Low Carbon Power Generation
Copenhagen is well on its way to reaching its goal of carbon neutrality by 2025. It's achieving this by using renewable energy technologies such as wind
— all of which lessen the burden of CO2 pumped into the atmosphere. There are a number of other technologies that are also being investigated.
A wide range of alternative power-generation and application technologies is under development around the world. Here we look at a few that are relevant to Denmark — wave power generation, fuel cell technology, hydrogen as a fuel and electric vehicles.
Wave power generation
Producing electricity using wave power is a technology in development, and Denmark is one of the top five countries in the world working on projects in this field. There are several pilot schemes around the Danish coast, though none near Copenhagen.
At Hanstholm, off the north Jutland peninsula, is a full-scale working wave power scheme set up by Wave Star
. It has been generating 500kW since September 2009 and is anticipated to produce some 6MW when complete.
Fuel cell technology
A fuel cell converts chemical energy into electrical energy. A battery is a simple type of fuel cell but there are several kinds (see right hand column). It's not a new idea — Sir William Grove invented a gas voltaic battery in 1839 that produced electricity and water, and the term has been in use since the 1880s.
One current attraction is that fuel cells don't produce pollution as a by-product, just water and heat. And they are efficient at converting energy input into work output. Taking the car as an example, a typical petrol engine is only 20% efficient. A battery-powered electric car is between 26% and 65% efficient, while a car using a hydrogen-powered fuel cell has the potential to be 64% efficient.
Suitable fuels for fuel cells include natural gas, biomass, methane, ammonia and hydrogen. Recently, Risø DTU
, the Danish National Laboratory for Sustainable Energy, has been working with Topsøe Fuel Cell (Copenhagen) to develop a ceramic solid oxide version. These could be used in vehicles and ships.
On the 4th January 2010, the 5,900 tonne Norwegian Viking Lady docked in Copenhagen. It's the world's first ship to be powered by a fuel cell — a 320kW molten carbonate cell, running on liquefied natural gas.
Hydrogen as a fuel
Hydrogen is the most common element and one of the most combustible substances — the Sun consists mostly of hydrogen. But how do you harvest it? You can use power to split water molecules into hydrogen and oxygen, but you need a power source to do it. And how do you store hydrogen safely?
In Denmark, on the island of Lolland, they have been using wind-generated electrical current to electrolyse water (separating the hydrogen and oxygen). The wind-hydrogen plant has been in operation since May 2007, one of the first in Europe. The hydrogen they produce is used in fuel cells that run a combined heat and power (CHP) scheme.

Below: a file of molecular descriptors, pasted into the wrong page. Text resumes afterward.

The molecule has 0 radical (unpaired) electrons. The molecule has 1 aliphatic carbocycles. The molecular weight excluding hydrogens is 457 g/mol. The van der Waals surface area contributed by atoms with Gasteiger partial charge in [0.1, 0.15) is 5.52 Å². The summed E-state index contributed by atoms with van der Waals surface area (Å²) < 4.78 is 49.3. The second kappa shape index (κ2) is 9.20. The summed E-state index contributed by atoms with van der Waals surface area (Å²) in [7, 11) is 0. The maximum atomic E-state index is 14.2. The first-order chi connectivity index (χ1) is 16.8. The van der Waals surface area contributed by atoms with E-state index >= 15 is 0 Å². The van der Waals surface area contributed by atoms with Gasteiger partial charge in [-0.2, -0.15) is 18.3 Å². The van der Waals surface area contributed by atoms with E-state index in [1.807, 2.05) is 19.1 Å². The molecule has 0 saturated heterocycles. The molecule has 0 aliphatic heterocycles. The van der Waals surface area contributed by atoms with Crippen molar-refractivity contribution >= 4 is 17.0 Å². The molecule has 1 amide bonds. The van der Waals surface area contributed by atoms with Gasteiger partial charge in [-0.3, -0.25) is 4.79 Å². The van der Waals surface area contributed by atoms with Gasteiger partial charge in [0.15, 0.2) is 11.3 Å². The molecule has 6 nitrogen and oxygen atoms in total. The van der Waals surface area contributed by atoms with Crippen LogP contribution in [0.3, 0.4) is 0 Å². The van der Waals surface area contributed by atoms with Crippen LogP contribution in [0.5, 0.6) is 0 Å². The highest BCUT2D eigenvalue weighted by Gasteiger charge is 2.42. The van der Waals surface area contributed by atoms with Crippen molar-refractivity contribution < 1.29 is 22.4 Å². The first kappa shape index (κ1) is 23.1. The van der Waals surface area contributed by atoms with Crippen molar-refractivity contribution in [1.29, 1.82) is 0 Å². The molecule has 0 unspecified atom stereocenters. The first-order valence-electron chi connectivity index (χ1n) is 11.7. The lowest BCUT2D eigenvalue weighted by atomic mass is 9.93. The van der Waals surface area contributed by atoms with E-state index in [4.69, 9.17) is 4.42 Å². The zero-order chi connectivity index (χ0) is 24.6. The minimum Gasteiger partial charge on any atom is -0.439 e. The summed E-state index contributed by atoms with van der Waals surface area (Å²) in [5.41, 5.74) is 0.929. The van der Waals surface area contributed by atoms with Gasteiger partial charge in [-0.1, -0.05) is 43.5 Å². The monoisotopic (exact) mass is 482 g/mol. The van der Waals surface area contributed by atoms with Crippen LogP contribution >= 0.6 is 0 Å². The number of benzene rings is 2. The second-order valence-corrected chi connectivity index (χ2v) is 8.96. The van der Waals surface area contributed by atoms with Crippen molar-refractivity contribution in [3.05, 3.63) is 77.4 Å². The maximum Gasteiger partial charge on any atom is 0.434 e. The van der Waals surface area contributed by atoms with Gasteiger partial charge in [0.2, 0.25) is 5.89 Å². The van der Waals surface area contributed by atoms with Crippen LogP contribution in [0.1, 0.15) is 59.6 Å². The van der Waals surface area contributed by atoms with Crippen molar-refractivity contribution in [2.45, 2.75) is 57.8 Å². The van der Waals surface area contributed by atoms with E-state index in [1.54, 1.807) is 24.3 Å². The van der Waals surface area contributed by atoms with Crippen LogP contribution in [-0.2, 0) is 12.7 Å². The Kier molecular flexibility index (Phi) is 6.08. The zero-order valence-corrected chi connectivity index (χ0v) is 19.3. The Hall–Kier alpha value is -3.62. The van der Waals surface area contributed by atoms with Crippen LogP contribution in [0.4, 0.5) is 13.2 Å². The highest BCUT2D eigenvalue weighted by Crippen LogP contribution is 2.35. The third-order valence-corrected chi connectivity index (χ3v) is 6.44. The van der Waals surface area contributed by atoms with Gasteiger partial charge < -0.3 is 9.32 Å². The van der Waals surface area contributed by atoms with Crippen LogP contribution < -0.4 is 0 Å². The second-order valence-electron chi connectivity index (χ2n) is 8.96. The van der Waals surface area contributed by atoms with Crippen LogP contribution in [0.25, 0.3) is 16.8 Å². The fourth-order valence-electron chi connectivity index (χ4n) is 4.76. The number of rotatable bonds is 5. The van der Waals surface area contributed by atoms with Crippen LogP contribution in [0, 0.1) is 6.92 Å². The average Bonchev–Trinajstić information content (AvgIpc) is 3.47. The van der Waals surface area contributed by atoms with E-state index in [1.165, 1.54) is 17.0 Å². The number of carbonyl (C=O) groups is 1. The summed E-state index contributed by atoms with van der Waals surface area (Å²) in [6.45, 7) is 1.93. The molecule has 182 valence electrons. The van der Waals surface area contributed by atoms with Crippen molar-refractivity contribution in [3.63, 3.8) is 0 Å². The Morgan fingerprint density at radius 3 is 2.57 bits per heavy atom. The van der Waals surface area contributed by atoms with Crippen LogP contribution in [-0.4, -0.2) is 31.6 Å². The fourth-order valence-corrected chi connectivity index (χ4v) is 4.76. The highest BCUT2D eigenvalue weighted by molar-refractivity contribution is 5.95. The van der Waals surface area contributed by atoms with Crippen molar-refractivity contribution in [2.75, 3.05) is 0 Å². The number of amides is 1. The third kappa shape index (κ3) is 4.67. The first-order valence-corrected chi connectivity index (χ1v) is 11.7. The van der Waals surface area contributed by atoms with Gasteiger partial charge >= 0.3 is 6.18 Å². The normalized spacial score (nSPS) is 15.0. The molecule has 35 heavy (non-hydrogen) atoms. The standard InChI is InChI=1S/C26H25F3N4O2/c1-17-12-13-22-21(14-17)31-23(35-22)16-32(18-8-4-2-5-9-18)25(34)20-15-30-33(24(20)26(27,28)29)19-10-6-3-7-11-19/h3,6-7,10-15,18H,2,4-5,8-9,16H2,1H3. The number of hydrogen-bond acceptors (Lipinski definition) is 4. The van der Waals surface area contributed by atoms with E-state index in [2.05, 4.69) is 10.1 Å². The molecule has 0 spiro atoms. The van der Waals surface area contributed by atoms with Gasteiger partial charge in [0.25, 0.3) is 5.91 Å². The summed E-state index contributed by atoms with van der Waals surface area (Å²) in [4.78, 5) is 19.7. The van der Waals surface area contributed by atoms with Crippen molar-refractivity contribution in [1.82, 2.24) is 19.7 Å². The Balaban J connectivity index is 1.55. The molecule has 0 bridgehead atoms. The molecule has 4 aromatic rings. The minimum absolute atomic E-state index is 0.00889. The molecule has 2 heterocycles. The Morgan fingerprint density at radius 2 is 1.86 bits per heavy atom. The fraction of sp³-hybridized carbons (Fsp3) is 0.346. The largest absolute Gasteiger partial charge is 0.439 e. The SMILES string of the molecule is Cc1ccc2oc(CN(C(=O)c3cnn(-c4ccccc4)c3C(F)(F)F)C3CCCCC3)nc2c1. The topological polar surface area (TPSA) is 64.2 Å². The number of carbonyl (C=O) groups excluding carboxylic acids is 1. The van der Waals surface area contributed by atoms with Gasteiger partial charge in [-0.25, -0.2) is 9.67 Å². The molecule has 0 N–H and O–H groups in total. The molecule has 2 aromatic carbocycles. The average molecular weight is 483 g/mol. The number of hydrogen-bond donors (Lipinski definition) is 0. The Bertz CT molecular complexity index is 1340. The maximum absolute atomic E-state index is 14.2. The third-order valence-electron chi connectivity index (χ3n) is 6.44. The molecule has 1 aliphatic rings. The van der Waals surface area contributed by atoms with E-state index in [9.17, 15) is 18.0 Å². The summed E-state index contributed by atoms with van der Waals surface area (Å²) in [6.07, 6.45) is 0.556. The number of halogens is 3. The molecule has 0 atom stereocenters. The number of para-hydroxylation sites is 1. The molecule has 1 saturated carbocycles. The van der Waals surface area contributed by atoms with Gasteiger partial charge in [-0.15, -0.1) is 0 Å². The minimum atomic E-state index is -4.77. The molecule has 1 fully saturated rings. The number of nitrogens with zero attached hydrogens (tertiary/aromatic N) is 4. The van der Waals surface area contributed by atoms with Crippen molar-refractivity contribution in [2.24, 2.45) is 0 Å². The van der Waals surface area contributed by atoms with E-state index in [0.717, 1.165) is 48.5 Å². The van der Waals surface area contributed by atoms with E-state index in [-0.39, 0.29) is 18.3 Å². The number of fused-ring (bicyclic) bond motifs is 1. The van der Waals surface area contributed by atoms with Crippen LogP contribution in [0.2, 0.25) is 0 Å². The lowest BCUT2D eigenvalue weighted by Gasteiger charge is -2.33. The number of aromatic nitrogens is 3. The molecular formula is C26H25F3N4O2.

has been developing an electrolytic cell that produces synthetic gas (hydrogen and carbon oxide) from water and CO2. The input power can come from wind or solar sources and the CO2 from industrial emissions.
On 12th November 2009, in time for the United Nations climate change summit COP15
, Copenhagen opened its first hydrogen refuelling station. It served six hydrogen cars and two vans to begin with but the city fleet is set to increase to 33. Some vehicles used to ferry COP15 delegates ran on hydrogen fuel cells, though they used batteries for short trips.
Electric vehicles can be powered by conventional batteries or fuel cells. There are also hybrid vehicles that can combine the reliability of the combustion engine with the environmentally-friendly benefits of electric power.
Copenhagen is expected to have the infrastructure for plug-in charging stations and battery exchanges by 2011. DONG Energy
has been testing the feasibility of wind-powered charging stations. The Danish Energy Agency
has awarded grants to 19 pilot projects, totalling some 7m Kroner, to get more electric cars onto Danish streets.
The Copenhagen Climate Plan
(pdf download) sets out the following initiatives:
— free parking in Copenhagen for electric and hydrogen cars
— bus CO2 emissions to reduce by 25% through use of electricity and hydrogen
— all new municipal car procurement to be electric and hydrogen from 2011
— 85% of all municipality cars to electric or hydrogen in 2015 (600 cars)
Renewable Energy Focus www.renewableenergyfocus.com
Denmark continues its renewable tradition
— article on all kinds of renewable enery in Denmark
Copenhagen X www.cphx.dk
Danish Architecture Centre site on urban development and innovation in Copenhagen
Risø: DTU : National Laboratory for Sustainable Energy www.risoe.dk
Technical University of Denmark : includes info fuel cell research
European Hydrogen Association www.h2euro.org
Pan-national organization that promotes hydrogen as an energy source in Europe
Danish internet portal for energy- and climate-related solutions